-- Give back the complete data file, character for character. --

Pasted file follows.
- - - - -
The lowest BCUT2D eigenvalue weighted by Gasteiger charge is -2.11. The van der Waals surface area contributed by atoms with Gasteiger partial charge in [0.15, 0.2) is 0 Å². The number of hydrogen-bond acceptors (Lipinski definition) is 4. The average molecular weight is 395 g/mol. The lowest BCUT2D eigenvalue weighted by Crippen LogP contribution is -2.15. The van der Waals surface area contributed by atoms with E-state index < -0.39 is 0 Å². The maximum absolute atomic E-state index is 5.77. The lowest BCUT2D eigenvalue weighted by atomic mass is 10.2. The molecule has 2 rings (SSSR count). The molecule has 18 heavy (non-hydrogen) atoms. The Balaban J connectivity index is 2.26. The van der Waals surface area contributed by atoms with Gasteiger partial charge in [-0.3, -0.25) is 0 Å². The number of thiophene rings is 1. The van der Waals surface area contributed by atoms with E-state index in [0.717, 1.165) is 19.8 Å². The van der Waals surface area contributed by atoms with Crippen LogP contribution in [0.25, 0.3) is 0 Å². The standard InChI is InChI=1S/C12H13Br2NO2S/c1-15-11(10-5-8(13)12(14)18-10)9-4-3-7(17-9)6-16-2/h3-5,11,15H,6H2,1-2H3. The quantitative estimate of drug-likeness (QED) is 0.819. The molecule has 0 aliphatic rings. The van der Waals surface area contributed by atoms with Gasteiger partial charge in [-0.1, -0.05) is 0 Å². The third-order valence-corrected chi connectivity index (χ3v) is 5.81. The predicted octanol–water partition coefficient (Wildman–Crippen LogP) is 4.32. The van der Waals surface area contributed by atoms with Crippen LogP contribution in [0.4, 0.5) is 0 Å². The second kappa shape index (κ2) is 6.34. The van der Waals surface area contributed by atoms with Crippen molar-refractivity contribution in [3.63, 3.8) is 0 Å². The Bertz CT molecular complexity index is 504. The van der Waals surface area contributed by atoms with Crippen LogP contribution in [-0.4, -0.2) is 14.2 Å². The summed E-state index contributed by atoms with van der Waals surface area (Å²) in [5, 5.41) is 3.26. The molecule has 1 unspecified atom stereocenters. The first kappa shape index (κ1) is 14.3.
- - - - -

The lowest BCUT2D eigenvalue weighted by Gasteiger charge is -2.11. The van der Waals surface area contributed by atoms with Gasteiger partial charge in [0.15, 0.2) is 0 Å². The number of hydrogen-bond acceptors (Lipinski definition) is 4. The average molecular weight is 395 g/mol. The lowest BCUT2D eigenvalue weighted by Crippen LogP contribution is -2.15. The van der Waals surface area contributed by atoms with E-state index < -0.39 is 0 Å². The maximum absolute atomic E-state index is 5.77. The lowest BCUT2D eigenvalue weighted by atomic mass is 10.2. The molecule has 2 rings (SSSR count). The molecule has 18 heavy (non-hydrogen) atoms. The Balaban J connectivity index is 2.26. The van der Waals surface area contributed by atoms with Gasteiger partial charge in [-0.3, -0.25) is 0 Å². The number of thiophene rings is 1. The van der Waals surface area contributed by atoms with E-state index in [0.717, 1.165) is 19.8 Å². The van der Waals surface area contributed by atoms with Crippen LogP contribution in [0.25, 0.3) is 0 Å². The standard InChI is InChI=1S/C12H13Br2NO2S/c1-15-11(10-5-8(13)12(14)18-10)9-4-3-7(17-9)6-16-2/h3-5,11,15H,6H2,1-2H3. The quantitative estimate of drug-likeness (QED) is 0.819. The molecule has 0 aliphatic rings. The van der Waals surface area contributed by atoms with Gasteiger partial charge in [-0.1, -0.05) is 0 Å². The third-order valence-corrected chi connectivity index (χ3v) is 5.81. The predicted octanol–water partition coefficient (Wildman–Crippen LogP) is 4.32. The van der Waals surface area contributed by atoms with Crippen LogP contribution in [0.4, 0.5) is 0 Å². The second kappa shape index (κ2) is 6.34. The van der Waals surface area contributed by atoms with Crippen molar-refractivity contribution in [3.63, 3.8) is 0 Å². The Bertz CT molecular complexity index is 504. The van der Waals surface area contributed by atoms with Crippen LogP contribution in [-0.4, -0.2) is 14.2 Å². The summed E-state index contributed by atoms with van der Waals surface area (Å²) in [5, 5.41) is 3.26. The molecule has 1 unspecified atom stereocenters. The first kappa shape index (κ1) is 14.3.